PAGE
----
(CN) - Reversing the instructions of his predecessor John Ashcroft, Attorney General Eric Holder has sent a memo instructing the heads of all executive departments and agencies to make "a presumption of openness" when deciding whether to release documents requested under the Freedom of Information Act.
The Attorney General followed through on a pledge by President Obama during Sunshine Week, a national initiative led by the American Society of Newspaper Editors (ASNE) to promote dialogue about open government and the public's right to information.
During the Bush administration, Ashcroft instructed federal agencies in his own memorandum to make "full and deliberate consideration of the institutional, commercial, and personal privacy interests" before granting requests; and the former AG assured that the Department of Justice would defend each denial unless it lacked a "sound legal basis."
Holder officially rescinded Ashcroft's orders and stated "an agency should not withhold information simply because it may do so legally."
Although he said the Act's exemptions to protect "national security, personal privacy, privileged records, and law enforcement interests" should be upheld, he assured requesters that they would not be denied because "public officials might be embarrassed" or "errors and failures might be revealed."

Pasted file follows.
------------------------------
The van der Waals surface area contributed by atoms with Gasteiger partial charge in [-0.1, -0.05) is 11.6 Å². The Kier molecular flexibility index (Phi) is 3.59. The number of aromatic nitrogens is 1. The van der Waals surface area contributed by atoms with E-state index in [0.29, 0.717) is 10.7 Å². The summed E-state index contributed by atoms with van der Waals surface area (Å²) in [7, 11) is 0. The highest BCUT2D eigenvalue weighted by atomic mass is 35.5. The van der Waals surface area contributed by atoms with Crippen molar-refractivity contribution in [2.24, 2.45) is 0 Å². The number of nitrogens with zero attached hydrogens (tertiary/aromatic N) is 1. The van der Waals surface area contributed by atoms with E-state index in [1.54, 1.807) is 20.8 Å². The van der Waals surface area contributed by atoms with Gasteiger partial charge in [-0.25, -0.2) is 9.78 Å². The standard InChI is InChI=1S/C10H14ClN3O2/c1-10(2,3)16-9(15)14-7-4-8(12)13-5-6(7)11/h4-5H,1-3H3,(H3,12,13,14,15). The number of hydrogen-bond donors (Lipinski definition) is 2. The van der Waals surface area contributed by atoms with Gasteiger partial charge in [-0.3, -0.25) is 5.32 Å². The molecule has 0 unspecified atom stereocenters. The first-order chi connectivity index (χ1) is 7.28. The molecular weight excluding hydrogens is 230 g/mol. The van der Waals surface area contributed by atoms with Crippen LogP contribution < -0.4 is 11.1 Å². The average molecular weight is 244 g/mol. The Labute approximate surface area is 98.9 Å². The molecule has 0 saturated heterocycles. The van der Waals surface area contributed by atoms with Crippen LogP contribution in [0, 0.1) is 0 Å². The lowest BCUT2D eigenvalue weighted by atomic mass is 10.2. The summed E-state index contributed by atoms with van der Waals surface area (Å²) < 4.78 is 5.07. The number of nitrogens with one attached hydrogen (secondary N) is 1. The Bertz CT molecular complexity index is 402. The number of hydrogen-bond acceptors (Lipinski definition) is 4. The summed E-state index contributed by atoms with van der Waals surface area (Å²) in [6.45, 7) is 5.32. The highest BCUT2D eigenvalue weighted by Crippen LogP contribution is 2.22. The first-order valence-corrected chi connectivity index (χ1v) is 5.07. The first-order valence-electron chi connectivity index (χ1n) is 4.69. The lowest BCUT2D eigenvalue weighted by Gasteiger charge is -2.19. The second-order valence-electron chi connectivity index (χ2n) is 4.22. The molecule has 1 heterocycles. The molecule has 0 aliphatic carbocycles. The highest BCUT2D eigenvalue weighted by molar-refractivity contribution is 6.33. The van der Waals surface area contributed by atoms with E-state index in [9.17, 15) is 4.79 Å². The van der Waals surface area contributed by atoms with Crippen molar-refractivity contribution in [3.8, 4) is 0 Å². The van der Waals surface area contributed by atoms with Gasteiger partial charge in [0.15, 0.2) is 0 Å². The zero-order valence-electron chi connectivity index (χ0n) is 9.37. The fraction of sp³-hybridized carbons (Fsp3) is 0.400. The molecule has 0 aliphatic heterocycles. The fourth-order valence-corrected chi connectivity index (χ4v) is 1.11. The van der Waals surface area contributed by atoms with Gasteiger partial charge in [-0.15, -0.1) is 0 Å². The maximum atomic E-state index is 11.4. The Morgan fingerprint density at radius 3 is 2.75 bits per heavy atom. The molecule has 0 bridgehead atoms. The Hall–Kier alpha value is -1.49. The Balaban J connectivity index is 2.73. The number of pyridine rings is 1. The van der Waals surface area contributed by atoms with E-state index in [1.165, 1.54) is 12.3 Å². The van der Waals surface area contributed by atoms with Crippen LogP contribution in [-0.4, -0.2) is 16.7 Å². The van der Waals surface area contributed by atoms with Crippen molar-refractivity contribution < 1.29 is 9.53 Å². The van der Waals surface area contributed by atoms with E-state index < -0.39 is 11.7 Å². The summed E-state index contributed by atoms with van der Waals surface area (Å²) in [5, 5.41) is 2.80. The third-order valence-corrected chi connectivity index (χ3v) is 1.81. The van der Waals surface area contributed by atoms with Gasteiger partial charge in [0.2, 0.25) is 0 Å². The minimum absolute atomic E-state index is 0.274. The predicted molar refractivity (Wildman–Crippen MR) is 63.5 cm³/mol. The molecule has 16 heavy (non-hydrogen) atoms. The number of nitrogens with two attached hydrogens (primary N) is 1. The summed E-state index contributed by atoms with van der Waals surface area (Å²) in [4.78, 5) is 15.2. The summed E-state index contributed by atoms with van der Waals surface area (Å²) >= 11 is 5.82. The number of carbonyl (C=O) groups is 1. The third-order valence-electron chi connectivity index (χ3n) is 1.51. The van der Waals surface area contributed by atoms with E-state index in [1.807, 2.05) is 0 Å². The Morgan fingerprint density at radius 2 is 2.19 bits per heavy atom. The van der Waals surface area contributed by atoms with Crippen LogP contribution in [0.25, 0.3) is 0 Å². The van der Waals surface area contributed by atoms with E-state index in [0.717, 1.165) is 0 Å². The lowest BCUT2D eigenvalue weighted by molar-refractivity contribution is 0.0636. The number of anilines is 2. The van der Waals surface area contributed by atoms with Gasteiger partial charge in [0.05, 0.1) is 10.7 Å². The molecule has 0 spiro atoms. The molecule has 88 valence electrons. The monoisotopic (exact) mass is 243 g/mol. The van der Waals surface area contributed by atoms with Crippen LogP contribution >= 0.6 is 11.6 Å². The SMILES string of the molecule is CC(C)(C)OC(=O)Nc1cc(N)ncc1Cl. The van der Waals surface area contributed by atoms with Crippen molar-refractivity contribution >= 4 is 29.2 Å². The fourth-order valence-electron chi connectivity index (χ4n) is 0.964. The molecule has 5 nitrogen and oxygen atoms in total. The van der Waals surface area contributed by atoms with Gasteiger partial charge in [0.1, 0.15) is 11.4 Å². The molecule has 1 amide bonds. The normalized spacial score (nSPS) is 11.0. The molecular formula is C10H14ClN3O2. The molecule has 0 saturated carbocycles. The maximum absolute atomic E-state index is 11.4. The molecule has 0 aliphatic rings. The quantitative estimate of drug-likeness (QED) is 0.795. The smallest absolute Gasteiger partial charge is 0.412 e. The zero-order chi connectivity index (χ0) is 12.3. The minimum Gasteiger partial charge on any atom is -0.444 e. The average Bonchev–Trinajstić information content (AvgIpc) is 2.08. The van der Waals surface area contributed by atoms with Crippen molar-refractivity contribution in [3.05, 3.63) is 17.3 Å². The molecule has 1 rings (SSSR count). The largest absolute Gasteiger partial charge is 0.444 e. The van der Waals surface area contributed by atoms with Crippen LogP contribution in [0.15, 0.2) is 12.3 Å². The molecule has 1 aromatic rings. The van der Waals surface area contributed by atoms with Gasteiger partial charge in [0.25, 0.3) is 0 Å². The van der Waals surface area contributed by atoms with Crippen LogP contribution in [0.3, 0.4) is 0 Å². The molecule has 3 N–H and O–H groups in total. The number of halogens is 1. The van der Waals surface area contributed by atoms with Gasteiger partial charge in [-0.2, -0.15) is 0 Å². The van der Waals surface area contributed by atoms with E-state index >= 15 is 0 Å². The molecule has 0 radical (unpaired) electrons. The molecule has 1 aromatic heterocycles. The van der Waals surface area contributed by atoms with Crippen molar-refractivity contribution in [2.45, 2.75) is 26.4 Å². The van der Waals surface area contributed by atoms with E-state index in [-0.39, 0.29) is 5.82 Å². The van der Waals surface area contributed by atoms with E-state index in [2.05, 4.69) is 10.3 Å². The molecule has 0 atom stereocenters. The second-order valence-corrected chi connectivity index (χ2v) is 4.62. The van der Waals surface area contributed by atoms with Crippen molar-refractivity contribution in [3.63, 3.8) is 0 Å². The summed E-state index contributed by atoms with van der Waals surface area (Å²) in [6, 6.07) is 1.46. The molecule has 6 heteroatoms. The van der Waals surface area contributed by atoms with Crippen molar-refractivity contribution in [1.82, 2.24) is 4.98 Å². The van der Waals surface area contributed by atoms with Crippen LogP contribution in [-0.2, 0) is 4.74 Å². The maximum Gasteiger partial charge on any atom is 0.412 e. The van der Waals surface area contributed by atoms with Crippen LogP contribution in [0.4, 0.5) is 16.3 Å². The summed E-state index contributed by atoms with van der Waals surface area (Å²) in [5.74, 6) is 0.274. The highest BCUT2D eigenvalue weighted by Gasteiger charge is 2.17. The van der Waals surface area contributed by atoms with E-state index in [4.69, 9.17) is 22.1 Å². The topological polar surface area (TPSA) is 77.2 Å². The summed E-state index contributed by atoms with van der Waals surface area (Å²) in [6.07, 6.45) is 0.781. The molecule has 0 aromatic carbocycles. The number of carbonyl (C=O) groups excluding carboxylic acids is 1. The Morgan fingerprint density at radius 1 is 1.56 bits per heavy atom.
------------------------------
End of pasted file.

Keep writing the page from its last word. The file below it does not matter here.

In addition, he urged agencies to provide more information to the public online, reducing the need "for individual requests" as well as "existing backlogs." He also pushed for faster responses to requests, saying, "Long delays should not be viewed as an inevitable and insurmountable consequence of high demand."
A Justice Department spokesman said the agencies are now required to designate a senior official to recommend personnel and funding for responses to information requests.
Caroline Fredrickson, the director of Washington's American Civil Liberties Union, noted in response to Holder's announcement, "Strengthening the FOIA is essential as we begin to chip away at the extreme secrecy of administrations past."
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